As Guy mentioned on Monday's episode of Fox News’ Outnumbered, Cosmopolitan magazine is weighing in aggressively for the midterm elections. Of course, the editorial board is only endorsing liberal candidates. The magazine has a significant audience, which could complicate conservative efforts to reach single women; it’s a must regarding electoral math. Should conservatives start women’s magazines in order to break into this quasi-monopoly liberals have with this demographic? It’s a legitimate debate, but here is the first string of Cosmo endorsed candidates, all of them–surprise–are Democrats.
In Kentucky’s senate race, Alison Lundergan Grimes is endorsed because she’s a “fearless pro-choice challenger to one of the most ruthless and powerful Republicans in the Senate, Alison Lundergan Grimes is a bit of bright feminist hope in a largely red state — and although she's facing a tough race, she might just have a chance if Kentucky women turn out for her.”
McConnell, by contrast, is running on the promise of restricting abortion rights. He promised the National Right to Life convention that he would work to ban abortions after 20 weeks. McConnell also voted against the Violence Against Women Act once it contained protections for LGBT victims of violence and immigrants.
Grimes isn't a perfect candidate. She's a Democrat in Kentucky, which means she likes coal and guns (she's an NRA member who holds abysmal positions on the environment). But on those issues, she's certainly not any worse than McConnell (he has the NRA's official backing in the election), and the list of issues she's better on — health care, women's rights, immigration, the economy, marriage equality — more than points to the conclusion that, despite her drawbacks, Grimes would be far better than the five-term status quo. She's earned endorsements from NARAL Pro-Choice America and Planned Parenthood Action Fund, and she's recommended by EMILY's List.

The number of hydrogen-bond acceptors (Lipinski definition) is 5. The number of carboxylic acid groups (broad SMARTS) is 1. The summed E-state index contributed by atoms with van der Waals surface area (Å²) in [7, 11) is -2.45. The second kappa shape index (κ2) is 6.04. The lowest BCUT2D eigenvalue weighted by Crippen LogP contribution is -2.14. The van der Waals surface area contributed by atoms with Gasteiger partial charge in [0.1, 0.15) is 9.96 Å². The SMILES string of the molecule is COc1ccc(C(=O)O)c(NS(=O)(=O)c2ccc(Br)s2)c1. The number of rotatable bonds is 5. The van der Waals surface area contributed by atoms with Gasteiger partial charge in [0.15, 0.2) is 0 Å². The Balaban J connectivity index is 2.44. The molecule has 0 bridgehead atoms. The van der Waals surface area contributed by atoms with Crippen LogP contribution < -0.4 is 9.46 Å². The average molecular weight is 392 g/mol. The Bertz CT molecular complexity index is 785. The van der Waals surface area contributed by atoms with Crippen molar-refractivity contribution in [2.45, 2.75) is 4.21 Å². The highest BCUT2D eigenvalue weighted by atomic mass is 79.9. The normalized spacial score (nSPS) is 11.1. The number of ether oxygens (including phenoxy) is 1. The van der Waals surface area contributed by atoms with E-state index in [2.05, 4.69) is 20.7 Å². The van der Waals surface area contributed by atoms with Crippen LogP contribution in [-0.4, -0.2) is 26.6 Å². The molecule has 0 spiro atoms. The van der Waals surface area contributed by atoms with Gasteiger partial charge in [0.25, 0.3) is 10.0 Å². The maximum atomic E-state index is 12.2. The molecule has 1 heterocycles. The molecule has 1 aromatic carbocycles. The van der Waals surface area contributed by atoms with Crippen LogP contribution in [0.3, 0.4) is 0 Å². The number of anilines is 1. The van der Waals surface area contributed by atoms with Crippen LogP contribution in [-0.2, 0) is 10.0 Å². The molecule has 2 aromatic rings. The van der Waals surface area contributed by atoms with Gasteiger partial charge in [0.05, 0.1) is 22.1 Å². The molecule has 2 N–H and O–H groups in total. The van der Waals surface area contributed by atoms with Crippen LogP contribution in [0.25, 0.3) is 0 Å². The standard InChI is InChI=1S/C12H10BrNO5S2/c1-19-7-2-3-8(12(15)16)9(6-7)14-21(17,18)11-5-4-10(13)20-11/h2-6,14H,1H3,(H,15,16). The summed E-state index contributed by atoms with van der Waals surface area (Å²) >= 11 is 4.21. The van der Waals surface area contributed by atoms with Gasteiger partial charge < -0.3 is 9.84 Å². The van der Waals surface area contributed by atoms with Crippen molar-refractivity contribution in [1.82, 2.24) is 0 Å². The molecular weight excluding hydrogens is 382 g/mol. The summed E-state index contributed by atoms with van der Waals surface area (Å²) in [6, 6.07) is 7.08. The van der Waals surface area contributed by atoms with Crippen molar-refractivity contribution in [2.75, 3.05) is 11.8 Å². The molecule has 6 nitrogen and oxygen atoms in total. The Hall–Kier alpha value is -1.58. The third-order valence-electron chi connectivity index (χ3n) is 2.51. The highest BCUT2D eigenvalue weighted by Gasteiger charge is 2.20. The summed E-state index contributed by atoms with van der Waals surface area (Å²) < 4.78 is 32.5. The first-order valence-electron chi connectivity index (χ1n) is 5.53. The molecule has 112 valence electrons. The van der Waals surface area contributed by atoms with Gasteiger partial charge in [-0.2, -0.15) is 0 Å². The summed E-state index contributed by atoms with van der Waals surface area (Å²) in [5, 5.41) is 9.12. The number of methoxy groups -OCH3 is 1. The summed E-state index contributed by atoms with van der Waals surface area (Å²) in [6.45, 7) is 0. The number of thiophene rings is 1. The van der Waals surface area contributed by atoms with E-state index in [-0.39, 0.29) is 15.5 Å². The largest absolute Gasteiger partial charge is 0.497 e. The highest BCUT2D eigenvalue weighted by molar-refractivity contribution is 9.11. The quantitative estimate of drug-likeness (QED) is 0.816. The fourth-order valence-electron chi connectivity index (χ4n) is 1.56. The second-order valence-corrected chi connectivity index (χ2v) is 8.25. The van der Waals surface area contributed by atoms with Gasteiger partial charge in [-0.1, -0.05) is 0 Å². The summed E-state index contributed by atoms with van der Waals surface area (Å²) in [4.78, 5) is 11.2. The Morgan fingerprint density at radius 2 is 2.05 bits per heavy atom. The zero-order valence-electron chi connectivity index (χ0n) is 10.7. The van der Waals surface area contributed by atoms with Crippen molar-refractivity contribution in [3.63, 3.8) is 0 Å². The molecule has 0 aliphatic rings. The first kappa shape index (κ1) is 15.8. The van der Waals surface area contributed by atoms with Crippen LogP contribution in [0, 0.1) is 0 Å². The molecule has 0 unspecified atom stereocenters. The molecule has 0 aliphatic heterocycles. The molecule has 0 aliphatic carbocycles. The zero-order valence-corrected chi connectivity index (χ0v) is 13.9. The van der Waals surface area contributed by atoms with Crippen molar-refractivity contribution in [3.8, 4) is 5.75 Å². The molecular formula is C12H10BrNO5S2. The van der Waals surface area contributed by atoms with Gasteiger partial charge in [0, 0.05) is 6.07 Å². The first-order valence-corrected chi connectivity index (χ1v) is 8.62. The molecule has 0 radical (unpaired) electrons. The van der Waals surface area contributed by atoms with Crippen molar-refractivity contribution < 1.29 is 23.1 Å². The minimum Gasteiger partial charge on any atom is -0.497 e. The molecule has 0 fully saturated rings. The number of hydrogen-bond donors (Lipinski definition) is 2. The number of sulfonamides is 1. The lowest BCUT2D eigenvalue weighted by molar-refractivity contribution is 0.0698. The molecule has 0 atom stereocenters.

Mary Burke, who’s running for governor against Scott Walker in Wisconsin, is the whole liberal package. She’s pro-abortion, against Voter ID laws, and pro-union. The editorial board thinks that Burke can bring Wisconsin “back to its roots as a state of compassionate, progressive trailblazers.”
Lastly, we have Sen. Mark Udall, who egregiously invoked the names of murdered American journalists James Foley and Steve Sotloff in Colorado’s first Senate debate over the weekend. Again, he’s another candidate who represents the buffet of lefty issues that animate liberals. Following the expected demonization of his Republican opponent, Rep. Cory Gardner, the reasons for Udall’s endorsement were also as expected, with the added bonus that he’s also a protector of puppies:
Udall, by contrast, is a champion of women's rights, co-sponsoring several pieces of crucial legislation, including the reauthorization of the Violence Against Women Act, the Paycheck Fairness Act, and the Protect Women's Health From Corporate Interference Act (which sought to reverse the Supreme Court's Hobby Lobby decision that made it harder for women to access birth control). Both NARAL Pro-Choice America and Planned Parenthood Action Fund endorse him.
He's also a proponent of gay rights, going so far as to write an op-ed in Politico declaring his support for marriage equality. He led the charge for same-sex spouses of veterans to enjoy spousal benefits, no matter where they live. And he has a 100 percent rating from the LGBT rights organization Human Rights Campaign.
Udall is even a co-sponsor of legislation protecting puppies.
We will see the next line-up of endorsed candidates in the coming weeks. This effort by Cosmopolitan shouldn’t be laughed at or dismissed by conservatives. It’s the war on women electoral strategy on steroids, which was very effective in 2012. Abortion, birth control, exposing phony Republican politicians, and the role Congress plays regarding their abortion rights through judicial nominations are all listed in their reasons why they’re in this fight.
While Democratic pollsters have said that such tactics are turning women off, Cosmo apparently doesn’t care.
Conservatives are still wondering what to do regarding reaching this powerful bloc of voters that could threaten Republican chances at retaking the Senate and winning the 2016 presidential election.